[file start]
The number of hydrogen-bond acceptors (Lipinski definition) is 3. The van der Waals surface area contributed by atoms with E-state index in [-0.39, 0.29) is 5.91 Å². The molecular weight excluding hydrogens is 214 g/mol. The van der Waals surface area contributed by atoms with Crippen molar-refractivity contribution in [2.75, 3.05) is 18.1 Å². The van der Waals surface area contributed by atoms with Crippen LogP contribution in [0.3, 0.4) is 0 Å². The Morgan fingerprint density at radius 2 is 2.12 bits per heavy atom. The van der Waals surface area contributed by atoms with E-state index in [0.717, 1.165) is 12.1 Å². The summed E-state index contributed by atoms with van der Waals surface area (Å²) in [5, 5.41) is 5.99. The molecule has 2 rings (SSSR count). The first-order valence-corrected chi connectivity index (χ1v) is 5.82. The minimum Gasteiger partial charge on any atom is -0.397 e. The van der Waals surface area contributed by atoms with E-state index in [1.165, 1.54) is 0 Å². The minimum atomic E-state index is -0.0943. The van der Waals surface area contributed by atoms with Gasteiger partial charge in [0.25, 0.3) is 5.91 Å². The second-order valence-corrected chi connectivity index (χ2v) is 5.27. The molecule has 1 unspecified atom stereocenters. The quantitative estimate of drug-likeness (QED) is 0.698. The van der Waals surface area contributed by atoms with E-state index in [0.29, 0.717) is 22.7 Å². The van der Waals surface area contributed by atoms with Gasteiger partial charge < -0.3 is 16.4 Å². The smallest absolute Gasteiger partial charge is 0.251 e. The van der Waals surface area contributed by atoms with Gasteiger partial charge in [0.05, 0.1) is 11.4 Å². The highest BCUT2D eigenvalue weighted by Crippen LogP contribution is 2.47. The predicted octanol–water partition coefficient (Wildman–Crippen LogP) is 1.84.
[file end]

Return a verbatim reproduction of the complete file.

The number of hydrogen-bond acceptors (Lipinski definition) is 3. The van der Waals surface area contributed by atoms with E-state index in [-0.39, 0.29) is 5.91 Å². The molecular weight excluding hydrogens is 214 g/mol. The van der Waals surface area contributed by atoms with Crippen molar-refractivity contribution in [2.75, 3.05) is 18.1 Å². The van der Waals surface area contributed by atoms with Crippen LogP contribution in [0.3, 0.4) is 0 Å². The Morgan fingerprint density at radius 2 is 2.12 bits per heavy atom. The van der Waals surface area contributed by atoms with E-state index in [0.717, 1.165) is 12.1 Å². The summed E-state index contributed by atoms with van der Waals surface area (Å²) in [5, 5.41) is 5.99. The molecule has 2 rings (SSSR count). The first-order valence-corrected chi connectivity index (χ1v) is 5.82. The minimum Gasteiger partial charge on any atom is -0.397 e. The van der Waals surface area contributed by atoms with E-state index in [1.165, 1.54) is 0 Å². The minimum atomic E-state index is -0.0943. The van der Waals surface area contributed by atoms with Gasteiger partial charge in [0.25, 0.3) is 5.91 Å². The second-order valence-corrected chi connectivity index (χ2v) is 5.27. The molecule has 1 unspecified atom stereocenters. The quantitative estimate of drug-likeness (QED) is 0.698. The van der Waals surface area contributed by atoms with E-state index in [0.29, 0.717) is 22.7 Å². The van der Waals surface area contributed by atoms with Gasteiger partial charge < -0.3 is 16.4 Å². The smallest absolute Gasteiger partial charge is 0.251 e. The van der Waals surface area contributed by atoms with Gasteiger partial charge in [0.05, 0.1) is 11.4 Å². The highest BCUT2D eigenvalue weighted by Crippen LogP contribution is 2.47. The predicted octanol–water partition coefficient (Wildman–Crippen LogP) is 1.84.